400 RICHARD THE THIRD. An. Dom. 1483
And on the right hand of the king sat the bishop of Canturburie. The ladies sat all on one side, in the middle of the hall. And at the table against them sat the chancellor and all the lords. At the table next the cupboord, sat the maior of London; and at the table behind the lords, sat the barons of the ports : and at the other tables sat noble and worshipfull personages. When all persons were set, the duke of Norffolke earle marshall, the earle of Surrie, constable for that daie, the lord Stanlie lord steward, sir William Hopton treasuror, & sir Thomas Persie controllor, came in and serued the king solemnelie, with one dish of gold, and an other of siluer, and the queene all in gilt vessell, and the bishop all in siluer.
Sir Robert Dimmocke the kings champion his challenge in the behalfe of king Richard.
At the second course came into the hall sir Robert Dimmocke the kings champion, making proclamation, that whosoeuer would saie, that king Richard was not lawfull king, he would fight with him at the vtterance, and threw downe his gantlet, and then all the hall cried; king Richard. And so he did in three parts of the hall, and then one brought him a cup of wine couered, and when he had drunke, he cast out the drinke, and departed with the cup. After that, the heralds cried a largesse thrise in the hall, and so went vp to their stage. At the end of dinner, the maior of London serued the king & queene with sweete wine, and had of each of them a cup of gold, with a couer of gold. And by that time that all was doone, it was darke night. And so the king returned to his chamber, and euerie man to his lodging.
A gaie pretense of iustice and equitie.
When this feast was thus finished, the king sent home all the lords into their countries that would depart, except the lord Stanleie, whom he reteined, till he heard what his sonne the lord Strange went about. And to such as went home, he gaue streight charge and commandement, to see their countries well ordered, and that no wrong nor extortion should be doone to his subiects. And thus he taught other to execute iustice and equitie, the contrarie whereof he dailie exercised. He also with great rewards giuen to the Northernemen, which he sent for to his coronation, sent them home to their countrie with great thanks: whereof diuerse of them (as they be all of nature verie greedie of authoritie, & speciallie when they thinke to haue ante comfort or fauour) tooke on them so highlie, and wrought such maisteries, that the king was faine to ride thither in his first yeare, and to put some in execution, and staie the countrie, or else no small mischeefe had insued.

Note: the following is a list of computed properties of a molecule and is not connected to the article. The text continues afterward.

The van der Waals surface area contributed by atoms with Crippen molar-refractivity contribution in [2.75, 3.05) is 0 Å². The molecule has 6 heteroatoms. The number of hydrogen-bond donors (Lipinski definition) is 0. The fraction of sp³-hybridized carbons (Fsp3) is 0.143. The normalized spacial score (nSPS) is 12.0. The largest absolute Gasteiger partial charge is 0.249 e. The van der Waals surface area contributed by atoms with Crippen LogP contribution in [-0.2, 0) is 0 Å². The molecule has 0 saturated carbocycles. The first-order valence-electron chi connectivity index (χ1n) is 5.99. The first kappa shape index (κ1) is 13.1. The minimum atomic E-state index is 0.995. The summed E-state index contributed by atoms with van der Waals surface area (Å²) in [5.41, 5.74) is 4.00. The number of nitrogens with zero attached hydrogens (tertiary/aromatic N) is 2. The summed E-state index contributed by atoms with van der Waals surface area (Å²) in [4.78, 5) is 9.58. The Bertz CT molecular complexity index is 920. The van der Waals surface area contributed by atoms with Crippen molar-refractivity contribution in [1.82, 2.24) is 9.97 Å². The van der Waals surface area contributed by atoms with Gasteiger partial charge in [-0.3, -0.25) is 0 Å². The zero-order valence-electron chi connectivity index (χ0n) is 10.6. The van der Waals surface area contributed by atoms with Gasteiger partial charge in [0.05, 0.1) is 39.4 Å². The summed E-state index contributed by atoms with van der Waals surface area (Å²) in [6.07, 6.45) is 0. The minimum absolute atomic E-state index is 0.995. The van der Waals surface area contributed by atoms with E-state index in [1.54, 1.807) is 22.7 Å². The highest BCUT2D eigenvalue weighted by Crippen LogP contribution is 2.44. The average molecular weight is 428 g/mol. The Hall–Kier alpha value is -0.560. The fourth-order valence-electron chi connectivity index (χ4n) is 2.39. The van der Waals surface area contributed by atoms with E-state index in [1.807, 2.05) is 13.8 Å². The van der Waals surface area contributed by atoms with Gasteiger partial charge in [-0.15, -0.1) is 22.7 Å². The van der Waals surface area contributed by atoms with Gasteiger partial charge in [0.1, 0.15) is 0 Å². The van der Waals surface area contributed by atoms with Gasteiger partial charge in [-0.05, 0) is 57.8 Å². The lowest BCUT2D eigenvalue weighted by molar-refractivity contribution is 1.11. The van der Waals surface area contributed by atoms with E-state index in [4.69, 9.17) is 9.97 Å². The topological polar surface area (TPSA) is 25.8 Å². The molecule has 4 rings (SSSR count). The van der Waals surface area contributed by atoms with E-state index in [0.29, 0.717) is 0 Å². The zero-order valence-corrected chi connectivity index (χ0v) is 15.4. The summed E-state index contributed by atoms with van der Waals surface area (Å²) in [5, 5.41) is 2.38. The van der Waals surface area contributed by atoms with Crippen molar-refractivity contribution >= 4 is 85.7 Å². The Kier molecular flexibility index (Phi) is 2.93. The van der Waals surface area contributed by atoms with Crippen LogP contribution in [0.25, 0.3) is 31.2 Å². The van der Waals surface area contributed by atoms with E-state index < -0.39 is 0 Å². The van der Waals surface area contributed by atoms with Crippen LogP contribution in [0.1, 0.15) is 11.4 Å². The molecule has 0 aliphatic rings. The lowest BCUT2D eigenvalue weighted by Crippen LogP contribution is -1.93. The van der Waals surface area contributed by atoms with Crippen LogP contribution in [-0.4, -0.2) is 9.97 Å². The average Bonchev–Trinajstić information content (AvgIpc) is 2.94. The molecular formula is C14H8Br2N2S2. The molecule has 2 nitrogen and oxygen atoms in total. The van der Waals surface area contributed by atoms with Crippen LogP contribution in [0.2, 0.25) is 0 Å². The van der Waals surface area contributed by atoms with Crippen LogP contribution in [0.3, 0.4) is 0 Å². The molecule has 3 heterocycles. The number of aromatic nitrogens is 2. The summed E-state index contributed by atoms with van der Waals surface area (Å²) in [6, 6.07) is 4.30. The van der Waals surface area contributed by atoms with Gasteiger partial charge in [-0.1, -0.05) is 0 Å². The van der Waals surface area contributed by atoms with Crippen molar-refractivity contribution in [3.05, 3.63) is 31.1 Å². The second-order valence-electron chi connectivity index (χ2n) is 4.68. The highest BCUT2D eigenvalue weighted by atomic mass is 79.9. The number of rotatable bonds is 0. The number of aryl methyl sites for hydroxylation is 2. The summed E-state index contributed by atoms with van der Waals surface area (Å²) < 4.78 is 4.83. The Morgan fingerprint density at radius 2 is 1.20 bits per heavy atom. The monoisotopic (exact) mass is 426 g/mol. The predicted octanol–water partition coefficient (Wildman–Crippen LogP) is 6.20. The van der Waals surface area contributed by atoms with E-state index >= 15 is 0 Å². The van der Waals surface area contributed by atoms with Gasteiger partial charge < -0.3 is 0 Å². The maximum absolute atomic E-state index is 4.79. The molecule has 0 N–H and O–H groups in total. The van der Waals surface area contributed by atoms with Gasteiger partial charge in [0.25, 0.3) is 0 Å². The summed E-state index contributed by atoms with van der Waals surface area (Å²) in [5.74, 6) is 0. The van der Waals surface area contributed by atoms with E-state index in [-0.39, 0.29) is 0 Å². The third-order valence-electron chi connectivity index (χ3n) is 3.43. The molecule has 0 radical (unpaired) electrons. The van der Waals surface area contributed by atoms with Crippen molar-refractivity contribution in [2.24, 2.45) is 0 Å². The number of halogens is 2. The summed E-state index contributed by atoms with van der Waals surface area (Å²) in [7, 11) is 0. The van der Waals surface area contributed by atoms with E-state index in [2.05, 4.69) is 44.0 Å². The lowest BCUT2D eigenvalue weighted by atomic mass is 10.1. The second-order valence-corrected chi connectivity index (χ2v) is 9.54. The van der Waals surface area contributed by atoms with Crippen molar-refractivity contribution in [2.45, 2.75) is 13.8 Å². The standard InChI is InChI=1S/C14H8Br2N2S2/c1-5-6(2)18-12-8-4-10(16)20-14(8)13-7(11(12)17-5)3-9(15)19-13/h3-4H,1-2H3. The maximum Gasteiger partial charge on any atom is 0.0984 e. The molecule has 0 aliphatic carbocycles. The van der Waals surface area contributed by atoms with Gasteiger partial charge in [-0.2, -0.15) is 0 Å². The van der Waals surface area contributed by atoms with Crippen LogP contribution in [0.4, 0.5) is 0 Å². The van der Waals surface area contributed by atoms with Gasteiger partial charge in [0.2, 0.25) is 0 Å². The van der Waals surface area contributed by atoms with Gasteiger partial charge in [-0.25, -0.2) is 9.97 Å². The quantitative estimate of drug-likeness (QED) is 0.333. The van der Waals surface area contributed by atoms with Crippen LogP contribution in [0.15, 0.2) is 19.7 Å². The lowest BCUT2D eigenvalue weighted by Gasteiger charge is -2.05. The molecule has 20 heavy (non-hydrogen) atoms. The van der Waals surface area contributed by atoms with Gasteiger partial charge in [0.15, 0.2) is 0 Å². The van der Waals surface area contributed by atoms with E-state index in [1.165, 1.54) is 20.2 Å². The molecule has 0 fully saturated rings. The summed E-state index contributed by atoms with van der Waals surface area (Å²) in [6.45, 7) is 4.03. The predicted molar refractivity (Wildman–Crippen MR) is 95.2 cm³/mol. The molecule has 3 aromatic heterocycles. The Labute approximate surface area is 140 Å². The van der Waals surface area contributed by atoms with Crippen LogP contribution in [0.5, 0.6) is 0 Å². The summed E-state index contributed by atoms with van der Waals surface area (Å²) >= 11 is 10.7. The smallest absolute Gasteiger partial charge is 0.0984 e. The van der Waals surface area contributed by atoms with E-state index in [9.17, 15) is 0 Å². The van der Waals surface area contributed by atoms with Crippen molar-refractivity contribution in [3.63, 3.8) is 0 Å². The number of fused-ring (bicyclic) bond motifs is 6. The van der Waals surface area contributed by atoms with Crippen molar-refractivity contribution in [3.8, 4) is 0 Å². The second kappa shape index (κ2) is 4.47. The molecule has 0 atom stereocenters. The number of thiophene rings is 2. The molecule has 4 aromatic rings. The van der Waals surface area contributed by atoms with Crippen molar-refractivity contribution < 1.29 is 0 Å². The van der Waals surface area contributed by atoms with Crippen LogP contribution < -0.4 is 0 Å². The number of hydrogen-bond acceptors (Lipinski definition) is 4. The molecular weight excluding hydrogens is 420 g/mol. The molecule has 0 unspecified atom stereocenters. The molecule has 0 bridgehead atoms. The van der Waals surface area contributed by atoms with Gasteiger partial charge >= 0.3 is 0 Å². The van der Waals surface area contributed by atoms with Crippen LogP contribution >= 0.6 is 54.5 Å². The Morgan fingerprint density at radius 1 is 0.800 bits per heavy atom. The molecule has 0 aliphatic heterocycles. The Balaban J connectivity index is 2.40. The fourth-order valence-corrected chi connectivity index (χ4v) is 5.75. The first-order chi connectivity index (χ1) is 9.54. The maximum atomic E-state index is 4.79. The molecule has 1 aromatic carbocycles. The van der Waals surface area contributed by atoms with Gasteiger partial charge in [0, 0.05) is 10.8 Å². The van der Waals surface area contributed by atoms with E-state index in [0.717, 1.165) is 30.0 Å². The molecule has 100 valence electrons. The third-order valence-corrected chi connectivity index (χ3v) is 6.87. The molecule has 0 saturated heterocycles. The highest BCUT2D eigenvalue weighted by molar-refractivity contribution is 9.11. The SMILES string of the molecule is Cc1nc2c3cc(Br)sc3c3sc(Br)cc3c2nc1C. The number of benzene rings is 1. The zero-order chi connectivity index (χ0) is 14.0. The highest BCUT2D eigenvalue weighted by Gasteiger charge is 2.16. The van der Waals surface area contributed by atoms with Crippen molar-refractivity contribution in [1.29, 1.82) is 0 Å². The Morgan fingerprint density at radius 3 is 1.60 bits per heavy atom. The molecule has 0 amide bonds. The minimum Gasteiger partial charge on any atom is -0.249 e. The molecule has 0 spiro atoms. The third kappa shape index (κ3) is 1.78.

Sir Thomas More againe.
Now fell there mischeefs thicke. And as the thing euill gotten is neuer well kept, thorough all the time of his reigne neuer ceassed there cruell death and slaughter, till his owne destruction ended it. But as he finished his time with the best death and the most righteous, that is to wit, his owne; so began he with the most pitious and wicked, I meane the lamentable murther of his innocent nephues, the yoong king and his tender brother: whose death and finall infortune hath naitheless comen so farre in question, that some remaine yet in doubt, whether they were in his daies destroied or no.
Not for that onelie that Perkin Werbecke by manie folks malice, and mo folks follie, so long space abusing the world, was as well with princes as the poorer people reputed and taken for the yoonger of these two ; but for that also that all things were in late daies so couertlie demeaned, one thing pretended, and an other meant.
Close dealing is euer suspected.
Insomuch that there was nothing so plaine and openlie prooued, but that yet for the common custome of close and couert dealing, men had it euer inwardlie suspect; as manie well counterfeited iewels make the true mistrusted. Howbeit, concerning the opinion, with the occasions moouing either partie, we shall haue place more at large to intreat, if we hereafter happen to write the time of the late noble prince of famous memorie king Henrie the seauenth, or percase that historie of Perkin in anie compendious processe by it selfe. But in the meane time, for this present matter, I shall rehearse you the dolorous end of those babes, not after euerie waie that I haue heard.